The Jesus Sayings

A while back I read this book, The Jesus Sayings by Rex Weyler. Weyler uses his journalistic talents to look through a whole host of documentation including Josephus’s stories, Paul’s letters, the Gospels of Thomas and Mary, and Q collections, some 200 documents in all.

Rex Weyler

I don’t have any dog in the fight of whether Jesus actually existed or not. Although there are good arguments for and against Jesus being a real person versus a complete myth, I must admit, I come down on the side that the myth of Jesus [Christ in my nomenclature] is based on a whole bunch of other myths, people, some fabrication and possibly a person called Jesus. At best, Jesus was a minor player in the Levant that gained a huge following after his death. Of course, my take is based on minimal study of such things and observation of human behaviour. Not that it matters.

Weyler concludes that a mere twenty-seven sentences from the various documents can reliably be attributed to “Jesus”. He grouped the sentences by topic, and they are reproduced below. It reads a little like a poem. Anyway, here is my commentary.

Seek the truth.
There is a light within; look and you will find it.
Know yourself.
When you find the light within, share it with the world.


Well “seek the truth”, does not seem like a bad start. I am reminded of Clarence Darrow’s
Chase after the truth like all hell and you’ll free yourself, even though you never touch its coat tails. And knowing oneself in as much as one can seems like something to strive for, although our perceptions of ourselves are likely fraught with all sorts of biases. So yes, seeking the truth is a sensible thing to do, and when we think we have found it, take to heart the Zen master’s advice, if you meet the Buddha on the road, kill him.

the light within

As to the light within? Well what is it? Should I ever have the vanity of a gravestone this is something I would not mind having inscribed on it, When I look deep inside my self, I see the universe quietly staring back at me. Treat this sort of as a metaphor, everything that I am has come from elsewhere and ultimately will go to where it came from. It’s not that there isn’t a light within, it’s more that it is a reflection of all that is all around.

A divine kingdom is within you and all around you.
Speak out, teach others about this kingdom.
This kingdom is like a small seed that grows.
It is like leaven in bread, a tiny force that affects everything.
Observe the world before you, here and now.

acorns and oaks

Here I am a little at a loss. I am not totally clear what the original author or orator had in mind with the phrase divine kingdom. How much is metaphor and how much should we take literally? Does divine in this case mean godly or pertaining to god, does the author have the same connotation of god in mind as do I? Now from my point of view the universe is within in me and all around; I and the universe are not separate entities. This is my whole point. Is this what is being referred to as a kingdom? Certainly [most] Christians are unlikely to see it this way. The forces that shape the universe are tiny and yet there is so much of the universe that add up and certainly our physical models of the forces that shape universe extend to infinity, so I suppose that includes everything. The divine kingdom is not just within you, you are part of it. In this context the quote makes sense to me.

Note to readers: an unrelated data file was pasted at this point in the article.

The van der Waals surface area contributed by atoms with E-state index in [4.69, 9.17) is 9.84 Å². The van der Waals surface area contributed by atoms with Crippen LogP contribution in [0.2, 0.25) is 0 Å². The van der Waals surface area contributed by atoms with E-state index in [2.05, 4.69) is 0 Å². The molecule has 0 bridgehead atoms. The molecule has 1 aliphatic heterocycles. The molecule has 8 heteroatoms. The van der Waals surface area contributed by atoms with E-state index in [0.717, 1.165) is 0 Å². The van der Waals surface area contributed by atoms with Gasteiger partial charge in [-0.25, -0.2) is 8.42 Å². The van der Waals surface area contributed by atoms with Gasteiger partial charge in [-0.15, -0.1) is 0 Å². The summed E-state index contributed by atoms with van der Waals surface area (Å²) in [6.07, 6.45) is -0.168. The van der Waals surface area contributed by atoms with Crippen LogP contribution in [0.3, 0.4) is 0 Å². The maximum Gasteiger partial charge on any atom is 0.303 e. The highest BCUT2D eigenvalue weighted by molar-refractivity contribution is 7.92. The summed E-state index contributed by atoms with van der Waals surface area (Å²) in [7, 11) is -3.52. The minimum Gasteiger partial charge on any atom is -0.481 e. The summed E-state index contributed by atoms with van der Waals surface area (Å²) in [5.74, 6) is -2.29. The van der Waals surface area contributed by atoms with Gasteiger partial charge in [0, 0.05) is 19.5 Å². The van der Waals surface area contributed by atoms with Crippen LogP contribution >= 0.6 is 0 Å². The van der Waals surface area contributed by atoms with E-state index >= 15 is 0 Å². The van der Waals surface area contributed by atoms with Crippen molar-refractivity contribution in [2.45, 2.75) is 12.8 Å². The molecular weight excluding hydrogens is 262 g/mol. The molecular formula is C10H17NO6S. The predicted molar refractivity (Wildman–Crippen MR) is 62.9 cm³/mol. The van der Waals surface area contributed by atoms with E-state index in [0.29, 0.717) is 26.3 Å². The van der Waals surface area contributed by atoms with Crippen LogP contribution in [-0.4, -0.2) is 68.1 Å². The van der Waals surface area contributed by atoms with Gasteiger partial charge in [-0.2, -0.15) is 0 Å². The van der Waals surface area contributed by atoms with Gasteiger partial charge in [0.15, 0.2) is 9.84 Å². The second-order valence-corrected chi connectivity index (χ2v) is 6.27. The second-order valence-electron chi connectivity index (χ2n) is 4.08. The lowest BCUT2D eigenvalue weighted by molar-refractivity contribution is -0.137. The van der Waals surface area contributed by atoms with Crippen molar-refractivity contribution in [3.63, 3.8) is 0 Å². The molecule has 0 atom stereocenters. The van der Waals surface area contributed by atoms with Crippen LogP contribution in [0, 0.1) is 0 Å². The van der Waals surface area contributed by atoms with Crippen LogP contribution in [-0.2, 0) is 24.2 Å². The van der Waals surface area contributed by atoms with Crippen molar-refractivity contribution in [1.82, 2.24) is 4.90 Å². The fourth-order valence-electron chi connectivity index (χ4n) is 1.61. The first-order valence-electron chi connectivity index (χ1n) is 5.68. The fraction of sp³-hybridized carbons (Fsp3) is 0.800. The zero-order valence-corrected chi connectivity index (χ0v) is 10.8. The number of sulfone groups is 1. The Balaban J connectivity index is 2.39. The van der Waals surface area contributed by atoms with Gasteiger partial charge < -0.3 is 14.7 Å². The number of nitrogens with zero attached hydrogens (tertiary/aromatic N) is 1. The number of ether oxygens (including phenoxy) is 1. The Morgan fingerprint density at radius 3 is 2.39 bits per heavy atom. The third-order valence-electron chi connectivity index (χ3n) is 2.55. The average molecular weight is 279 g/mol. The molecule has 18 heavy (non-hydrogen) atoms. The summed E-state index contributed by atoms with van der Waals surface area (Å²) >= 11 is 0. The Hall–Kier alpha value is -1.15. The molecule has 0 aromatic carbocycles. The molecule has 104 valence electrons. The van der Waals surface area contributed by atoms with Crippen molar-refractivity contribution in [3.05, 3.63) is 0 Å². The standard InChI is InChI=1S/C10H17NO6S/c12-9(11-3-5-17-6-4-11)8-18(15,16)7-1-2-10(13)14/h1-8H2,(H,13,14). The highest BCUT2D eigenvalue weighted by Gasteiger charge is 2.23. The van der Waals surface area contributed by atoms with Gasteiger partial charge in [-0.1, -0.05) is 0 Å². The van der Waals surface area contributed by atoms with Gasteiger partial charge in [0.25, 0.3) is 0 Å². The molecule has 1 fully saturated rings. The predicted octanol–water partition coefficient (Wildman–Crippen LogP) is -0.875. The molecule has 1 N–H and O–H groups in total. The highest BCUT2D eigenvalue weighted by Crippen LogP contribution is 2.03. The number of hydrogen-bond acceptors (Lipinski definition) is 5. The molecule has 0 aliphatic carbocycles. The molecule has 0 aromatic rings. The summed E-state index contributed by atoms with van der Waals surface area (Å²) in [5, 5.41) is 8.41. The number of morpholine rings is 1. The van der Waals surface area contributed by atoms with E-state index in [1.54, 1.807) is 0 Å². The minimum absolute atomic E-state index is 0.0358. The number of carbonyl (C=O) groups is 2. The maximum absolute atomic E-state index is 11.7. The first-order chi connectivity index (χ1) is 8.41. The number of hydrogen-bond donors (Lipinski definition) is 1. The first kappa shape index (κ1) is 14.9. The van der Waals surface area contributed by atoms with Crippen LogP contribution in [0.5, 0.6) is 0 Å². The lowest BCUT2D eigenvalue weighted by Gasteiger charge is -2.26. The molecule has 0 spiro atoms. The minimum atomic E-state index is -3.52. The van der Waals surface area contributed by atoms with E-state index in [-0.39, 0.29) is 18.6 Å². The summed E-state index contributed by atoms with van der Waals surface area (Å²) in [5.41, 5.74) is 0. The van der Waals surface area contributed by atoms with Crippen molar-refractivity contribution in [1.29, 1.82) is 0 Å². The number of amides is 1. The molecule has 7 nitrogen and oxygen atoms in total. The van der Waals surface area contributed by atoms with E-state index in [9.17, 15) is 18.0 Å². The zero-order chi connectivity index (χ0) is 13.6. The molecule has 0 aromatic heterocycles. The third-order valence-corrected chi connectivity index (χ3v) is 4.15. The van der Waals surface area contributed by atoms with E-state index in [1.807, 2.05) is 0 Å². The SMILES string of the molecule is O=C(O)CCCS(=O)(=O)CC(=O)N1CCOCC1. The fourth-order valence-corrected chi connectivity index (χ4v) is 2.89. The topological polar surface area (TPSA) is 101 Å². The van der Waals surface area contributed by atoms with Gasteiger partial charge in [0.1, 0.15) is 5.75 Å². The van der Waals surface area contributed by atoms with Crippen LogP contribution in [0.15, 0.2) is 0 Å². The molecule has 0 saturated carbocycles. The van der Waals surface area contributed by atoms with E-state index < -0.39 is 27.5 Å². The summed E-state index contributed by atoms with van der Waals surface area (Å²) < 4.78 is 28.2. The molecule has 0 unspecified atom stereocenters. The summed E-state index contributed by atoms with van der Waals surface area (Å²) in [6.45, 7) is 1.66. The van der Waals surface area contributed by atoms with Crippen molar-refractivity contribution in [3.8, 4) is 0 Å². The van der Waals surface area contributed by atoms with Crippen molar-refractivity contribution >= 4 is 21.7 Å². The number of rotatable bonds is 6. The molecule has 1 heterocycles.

And of course, observing the world makes sense to me.

Commit fully now.
Act on your knowledge.
Your understanding is revealed in the fruits of your actions.

In a sense, this could come across as a little contradictory. If we cannot do otherwise how can we commit? Well either we will or we won’t, but these words are part of the environment and may or may not subliminally nudge you in one direction or another. But it is being argued we should act on our insights. And I agree our actions are more powerful than either our thoughts or words and we will be seen for who we are through our actions.

Be generous and merciful.
Share what you have with others.
Help the poor, hungry, and grieving, and those who have no home.
Don’t worry about your own comforts.
Your poverty and sadness bring you closer to the divine kingdom.

Being generous and merciful will have effects or consequences. Some will be seen as positive and others as negative. But as a general principle this does seem to be reasonable rule of thumb. But to be successful this would have to be done with careful thought regarding the consequences.